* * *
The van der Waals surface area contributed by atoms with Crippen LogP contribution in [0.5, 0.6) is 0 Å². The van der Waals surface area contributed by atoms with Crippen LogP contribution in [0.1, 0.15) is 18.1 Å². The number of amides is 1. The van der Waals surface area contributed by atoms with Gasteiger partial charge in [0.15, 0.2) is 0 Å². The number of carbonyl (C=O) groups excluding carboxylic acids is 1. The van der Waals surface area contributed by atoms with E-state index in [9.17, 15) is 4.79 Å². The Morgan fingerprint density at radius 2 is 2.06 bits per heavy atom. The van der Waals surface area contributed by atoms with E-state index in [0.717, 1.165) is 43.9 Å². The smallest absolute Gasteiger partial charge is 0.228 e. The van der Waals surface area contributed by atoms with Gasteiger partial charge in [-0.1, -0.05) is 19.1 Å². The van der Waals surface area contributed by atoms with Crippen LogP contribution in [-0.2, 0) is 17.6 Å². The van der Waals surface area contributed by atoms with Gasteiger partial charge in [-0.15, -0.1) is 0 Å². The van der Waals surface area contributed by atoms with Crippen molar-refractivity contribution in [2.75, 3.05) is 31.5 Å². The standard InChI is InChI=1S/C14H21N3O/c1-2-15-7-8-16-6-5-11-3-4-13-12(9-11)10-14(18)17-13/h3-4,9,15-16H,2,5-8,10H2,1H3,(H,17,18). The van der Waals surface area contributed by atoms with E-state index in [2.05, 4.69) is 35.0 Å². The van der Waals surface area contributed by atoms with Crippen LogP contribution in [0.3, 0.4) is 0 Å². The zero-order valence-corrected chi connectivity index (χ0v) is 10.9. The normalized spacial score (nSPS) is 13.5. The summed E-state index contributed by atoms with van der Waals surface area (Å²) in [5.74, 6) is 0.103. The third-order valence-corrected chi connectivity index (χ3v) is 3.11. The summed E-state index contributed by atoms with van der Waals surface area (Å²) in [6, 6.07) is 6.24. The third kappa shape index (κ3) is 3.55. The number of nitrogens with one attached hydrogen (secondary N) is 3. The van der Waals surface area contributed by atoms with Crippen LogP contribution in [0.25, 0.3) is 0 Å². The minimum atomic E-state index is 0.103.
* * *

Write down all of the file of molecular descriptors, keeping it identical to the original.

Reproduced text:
The van der Waals surface area contributed by atoms with Crippen LogP contribution in [0.5, 0.6) is 0 Å². The van der Waals surface area contributed by atoms with Crippen LogP contribution in [0.1, 0.15) is 18.1 Å². The number of amides is 1. The van der Waals surface area contributed by atoms with Gasteiger partial charge in [0.15, 0.2) is 0 Å². The number of carbonyl (C=O) groups excluding carboxylic acids is 1. The van der Waals surface area contributed by atoms with E-state index in [9.17, 15) is 4.79 Å². The Morgan fingerprint density at radius 2 is 2.06 bits per heavy atom. The van der Waals surface area contributed by atoms with E-state index in [0.717, 1.165) is 43.9 Å². The smallest absolute Gasteiger partial charge is 0.228 e. The van der Waals surface area contributed by atoms with Gasteiger partial charge in [-0.1, -0.05) is 19.1 Å². The van der Waals surface area contributed by atoms with Crippen LogP contribution in [-0.2, 0) is 17.6 Å². The van der Waals surface area contributed by atoms with Gasteiger partial charge in [-0.15, -0.1) is 0 Å². The van der Waals surface area contributed by atoms with Crippen molar-refractivity contribution in [2.75, 3.05) is 31.5 Å². The standard InChI is InChI=1S/C14H21N3O/c1-2-15-7-8-16-6-5-11-3-4-13-12(9-11)10-14(18)17-13/h3-4,9,15-16H,2,5-8,10H2,1H3,(H,17,18). The van der Waals surface area contributed by atoms with E-state index in [2.05, 4.69) is 35.0 Å². The van der Waals surface area contributed by atoms with Crippen LogP contribution in [0.3, 0.4) is 0 Å². The zero-order valence-corrected chi connectivity index (χ0v) is 10.9. The normalized spacial score (nSPS) is 13.5. The summed E-state index contributed by atoms with van der Waals surface area (Å²) in [5.74, 6) is 0.103. The third-order valence-corrected chi connectivity index (χ3v) is 3.11. The summed E-state index contributed by atoms with van der Waals surface area (Å²) in [6, 6.07) is 6.24. The third kappa shape index (κ3) is 3.55. The number of nitrogens with one attached hydrogen (secondary N) is 3. The van der Waals surface area contributed by atoms with Crippen LogP contribution in [0.25, 0.3) is 0 Å². The minimum atomic E-state index is 0.103.